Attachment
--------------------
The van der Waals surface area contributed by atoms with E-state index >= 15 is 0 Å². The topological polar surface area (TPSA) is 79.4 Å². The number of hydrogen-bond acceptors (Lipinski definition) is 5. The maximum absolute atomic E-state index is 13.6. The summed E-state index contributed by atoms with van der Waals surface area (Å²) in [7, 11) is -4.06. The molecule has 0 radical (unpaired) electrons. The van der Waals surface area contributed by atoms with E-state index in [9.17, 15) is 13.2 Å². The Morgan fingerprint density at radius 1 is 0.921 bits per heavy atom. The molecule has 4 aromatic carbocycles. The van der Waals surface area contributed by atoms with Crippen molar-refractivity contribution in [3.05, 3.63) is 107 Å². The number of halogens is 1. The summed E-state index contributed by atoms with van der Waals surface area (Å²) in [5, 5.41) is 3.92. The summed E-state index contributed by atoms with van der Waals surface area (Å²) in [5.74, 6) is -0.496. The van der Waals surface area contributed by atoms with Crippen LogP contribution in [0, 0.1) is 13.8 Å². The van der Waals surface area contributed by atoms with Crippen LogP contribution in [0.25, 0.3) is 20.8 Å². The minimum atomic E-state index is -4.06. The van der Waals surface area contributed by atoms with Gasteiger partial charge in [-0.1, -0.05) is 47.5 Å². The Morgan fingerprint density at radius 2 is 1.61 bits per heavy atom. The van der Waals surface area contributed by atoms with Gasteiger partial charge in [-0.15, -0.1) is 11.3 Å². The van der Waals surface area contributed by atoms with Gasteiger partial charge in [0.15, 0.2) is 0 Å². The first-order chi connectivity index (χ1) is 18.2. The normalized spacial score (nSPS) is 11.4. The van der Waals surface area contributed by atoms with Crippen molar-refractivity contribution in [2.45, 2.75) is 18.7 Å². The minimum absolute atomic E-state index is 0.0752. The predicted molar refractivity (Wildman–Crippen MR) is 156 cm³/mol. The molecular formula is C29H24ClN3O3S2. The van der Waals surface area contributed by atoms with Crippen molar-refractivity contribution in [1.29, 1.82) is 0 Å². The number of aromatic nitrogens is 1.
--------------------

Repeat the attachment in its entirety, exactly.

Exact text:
The van der Waals surface area contributed by atoms with E-state index >= 15 is 0 Å². The topological polar surface area (TPSA) is 79.4 Å². The number of hydrogen-bond acceptors (Lipinski definition) is 5. The maximum absolute atomic E-state index is 13.6. The summed E-state index contributed by atoms with van der Waals surface area (Å²) in [7, 11) is -4.06. The molecule has 0 radical (unpaired) electrons. The van der Waals surface area contributed by atoms with E-state index in [9.17, 15) is 13.2 Å². The Morgan fingerprint density at radius 1 is 0.921 bits per heavy atom. The molecule has 4 aromatic carbocycles. The van der Waals surface area contributed by atoms with Crippen molar-refractivity contribution in [3.05, 3.63) is 107 Å². The number of halogens is 1. The summed E-state index contributed by atoms with van der Waals surface area (Å²) in [5, 5.41) is 3.92. The summed E-state index contributed by atoms with van der Waals surface area (Å²) in [5.74, 6) is -0.496. The van der Waals surface area contributed by atoms with Crippen LogP contribution in [0, 0.1) is 13.8 Å². The van der Waals surface area contributed by atoms with Crippen LogP contribution in [0.25, 0.3) is 20.8 Å². The minimum atomic E-state index is -4.06. The van der Waals surface area contributed by atoms with Gasteiger partial charge in [-0.1, -0.05) is 47.5 Å². The Morgan fingerprint density at radius 2 is 1.61 bits per heavy atom. The van der Waals surface area contributed by atoms with Gasteiger partial charge in [-0.15, -0.1) is 11.3 Å². The van der Waals surface area contributed by atoms with Gasteiger partial charge in [0.15, 0.2) is 0 Å². The first-order chi connectivity index (χ1) is 18.2. The normalized spacial score (nSPS) is 11.4. The van der Waals surface area contributed by atoms with Crippen molar-refractivity contribution in [2.45, 2.75) is 18.7 Å². The minimum absolute atomic E-state index is 0.0752. The predicted molar refractivity (Wildman–Crippen MR) is 156 cm³/mol. The molecular formula is C29H24ClN3O3S2. The van der Waals surface area contributed by atoms with Crippen molar-refractivity contribution in [1.29, 1.82) is 0 Å². The number of aromatic nitrogens is 1.